Working to Achieve Group Goals
The phases of group movement may be classified according to several systems. Perhaps the simplest system divides the group into three phases: orientation, working, and termination. During the orientation phase, group members are seeking to be accepted in the group and to find out how they are similar to and different from the other members. Their expectations for outcomes of group experiences -are often unrealistic. For example, it is highly unlikely that long-term behaviors will be changed by four to six sessions of a supportive group. And certainly expecting to be cured of cancer in a supportive group is totally unrealistic. Anxiety is high during this phase, and there are frequent bids for the leader to perform unreasonable feats and to be all things to all group members. The leader may have to be quite verbal in the first few meetings in order to teach group members how to relate to one another and how to move toward the group goal. As the group proceeds, members may directly or indirectly express anger toward the leader for not being able to meet all their needs. It is important that the leader stick to realistic goals, while at the same time assisting group members to express their thoughts and feelings regarding what happens in the group.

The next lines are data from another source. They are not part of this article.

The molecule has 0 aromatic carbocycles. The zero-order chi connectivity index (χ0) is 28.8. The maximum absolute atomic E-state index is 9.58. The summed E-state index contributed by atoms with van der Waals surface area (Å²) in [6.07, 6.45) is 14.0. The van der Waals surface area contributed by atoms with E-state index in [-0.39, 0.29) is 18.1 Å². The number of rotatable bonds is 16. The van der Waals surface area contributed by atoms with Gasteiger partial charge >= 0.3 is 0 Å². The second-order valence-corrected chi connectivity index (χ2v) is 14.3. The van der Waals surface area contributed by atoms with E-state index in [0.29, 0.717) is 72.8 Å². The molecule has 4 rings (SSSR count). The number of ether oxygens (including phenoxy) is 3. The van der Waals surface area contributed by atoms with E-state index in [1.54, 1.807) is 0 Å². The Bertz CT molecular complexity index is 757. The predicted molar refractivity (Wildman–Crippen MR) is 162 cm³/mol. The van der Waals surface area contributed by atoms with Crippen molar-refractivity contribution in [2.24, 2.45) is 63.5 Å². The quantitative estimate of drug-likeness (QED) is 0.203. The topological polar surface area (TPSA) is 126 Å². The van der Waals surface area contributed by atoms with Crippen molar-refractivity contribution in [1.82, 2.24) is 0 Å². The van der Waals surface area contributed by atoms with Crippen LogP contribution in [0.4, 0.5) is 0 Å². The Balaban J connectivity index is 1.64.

Given time and appropriate leadership, groups will evolve into mature or working-stage groups. Groups may proceed from the orientation stage to the working stage without completely finishing the tasks of the former; in this case, the group may need to go back at a later date to complete them. Some groups end before arriving at the working or mature group stage.
Uncertainty and insecurity are characteristic of groups in the orientation phase. Group leaders should be aware that they also may experience these feelings during this phase; aware-